The American sedan is dying. Full size sedans are downsizing their powerplants, shuffling their drive wheels, and wholly being usurped by crossovers. The era of big, rear-drive sedans with large displacement V8s seems to be waning. Ford has been out of the game for years. The Chevrolet SS, a vestigial model from GM’s shuttering Australian operation, gets no marketing budget. But if you ask FCA, they act like nothing is happening. The stylish 300 has largely stayed above the fray. With a standard V6, optional AWD, and updated style for 2015, it maintains a broad appeal. But high atop the model list sits a throwback to time gone by. With a 5.7L V8, rear-wheel drive, and plenty of leather and chrome, Chrysler’s 300C Platinum stands alone. Can it provide the nostalgia of big, American, family motoring while remaining thoroughly modern?
2015 brings a refresh to the 300. The new “face of Chrysler” front end centers around a more upright grille, unique LED daytime running lights, and optional LED fog lights. A restyled rear fascia includes LED tailamps, lower rear valance, and chrome accent bookend the 300’s profile. The 300 has always been a sharp, and expensive-looking, car. This latest iteration continues the trend, offering Rolls Royce pomp for the American public. Our tester, the new 2015 300C Platinum, is Chrysler range-topping luxury model. To visually set it apart, it swaps out chrome brightwork for more sophisticated platinum chrome accents and unique 20-inch polished aluminum wheels.
Inside, the 300C Platinum takes luxury to another level. Two-tone indigo/linen Nappa leather adorns almost all interior surfaces. Both the seats and door panels receive extra attention with quilting on the linen inserts. Linen contrast stitching accents the dashboard and instrument cluster’s indigo hue and matte-mocha stained natural pore wood. Chrysler’s uConnect system is accessible on the bright, 8.4-inch touchscreen just below a classic analog clock. There are only a few spaces throughout the cabin that don’t feel up to par with the rest of the materials. The highlight, for the driver, is the two-tone leather-wrapped steering wheel with metal paddles and accent ring. The three-spoke wheel is thick without being unwieldy. Unfortunately, the metallic accent ring does get quite warm in summer weather, leading to at least one singed finger.
Our week with the 300C found the Limited Slip team traveling overnight to Boston. The Chrysler is a born highway cruiser. The 300 isn’t a B-52’s era Chrysler, but it is large enough to fit three adults with overnight bags and have room to spare. Boston is a confusing city to navigate. Streets seem to go every which way with absolutely no semblance of order. While the uConnect system did its best, we missed at least two turns because it wasn’t quite clear enough which way we should have been going. Around town, the 300 is every bit as good as it was on the highway. Potholes and cobblestone streets don’t disrupt the cabin. The comfortable suspension tuning and big V8 do tend to clash on back roads.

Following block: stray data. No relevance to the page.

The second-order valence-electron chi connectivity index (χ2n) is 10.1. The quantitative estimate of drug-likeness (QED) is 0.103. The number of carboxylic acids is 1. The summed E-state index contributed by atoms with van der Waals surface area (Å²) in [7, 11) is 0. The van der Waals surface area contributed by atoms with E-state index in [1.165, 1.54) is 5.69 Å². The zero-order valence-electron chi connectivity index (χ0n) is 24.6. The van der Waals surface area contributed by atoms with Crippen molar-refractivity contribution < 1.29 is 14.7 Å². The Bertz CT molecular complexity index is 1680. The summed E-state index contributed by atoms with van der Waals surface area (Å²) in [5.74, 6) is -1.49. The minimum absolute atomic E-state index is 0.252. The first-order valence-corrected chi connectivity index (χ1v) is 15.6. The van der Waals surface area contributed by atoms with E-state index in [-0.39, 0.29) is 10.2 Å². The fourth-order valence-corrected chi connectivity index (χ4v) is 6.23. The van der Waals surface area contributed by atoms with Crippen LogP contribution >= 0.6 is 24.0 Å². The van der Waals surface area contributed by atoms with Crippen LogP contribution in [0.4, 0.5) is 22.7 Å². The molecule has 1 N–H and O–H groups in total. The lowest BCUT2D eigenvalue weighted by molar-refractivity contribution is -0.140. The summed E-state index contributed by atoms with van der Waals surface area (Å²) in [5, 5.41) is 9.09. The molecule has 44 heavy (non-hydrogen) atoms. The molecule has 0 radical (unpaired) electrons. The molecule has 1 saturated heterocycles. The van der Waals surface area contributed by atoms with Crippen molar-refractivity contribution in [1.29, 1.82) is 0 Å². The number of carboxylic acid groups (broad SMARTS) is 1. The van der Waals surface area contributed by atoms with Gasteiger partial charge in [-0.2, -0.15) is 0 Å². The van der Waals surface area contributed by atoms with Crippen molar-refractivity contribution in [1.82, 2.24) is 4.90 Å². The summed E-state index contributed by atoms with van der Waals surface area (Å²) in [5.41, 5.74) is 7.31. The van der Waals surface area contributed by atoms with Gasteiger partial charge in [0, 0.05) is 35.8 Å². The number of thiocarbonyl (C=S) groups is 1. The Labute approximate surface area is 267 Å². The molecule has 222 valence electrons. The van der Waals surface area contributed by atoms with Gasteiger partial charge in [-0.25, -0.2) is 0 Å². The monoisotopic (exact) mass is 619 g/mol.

The 300C Premium’s party piece is its 5.7L V8. It doesn’t feel like a truck engine, despite being the same unit found underhood of Ram’s 1500. Even with cylinder deactivation, this is one smooth operator. 363 horsepower and 394 lb-ft torque effortlessly propel the 300C forward. For 2015, all 300s are equipped with the new TorqueFlite 8-speed automatic transmission. Dial “D” on the rotary shiftier for silky shifts and maximum efficiency. Push the rotary dial down and turn clockwise to “S” for sportier engine, transmission, and throttle pedal settings. The Sport button reduces shift times and holds the forces the transmission only to obey paddle-shift commands. While this isn’t the 300S, and therefore lacks the sportier suspension tuning, the big girl does get up and go when provoked. Whale jokes aside, the 300 is a big car. But 60mph arrives in less than 6 seconds, which is more than enough speed for a luxury sedan.
Our week, including the road trip, added just under 800 miles to the odometer. During that time, the 300C averaged a highly respectable 22mpg. That’s better than our average during a similar trip in the Lexus LS460. So maybe the big American sedan isn’t dead, its merely adjusted to the times. The 300 lineup has something for everyone. But only this 300C Platinum offers luxury options – a big V8, quilted leather, and a panoramic sunroof – with modern finishes and novelty features, like the heated and cooled cupholders. Its a formula that has transcended time. If Chrysler has anything to say about it, the classic American sedan isn’t dead yet.
|2015 Chrysler 300C Platinum
|5.7L V8 HEMI||$3,000|
|Phantom Black Tri-Coat||$500|
|As Tested MSRP||$45,895|
On the Bubble: 2015 Chrysler 200C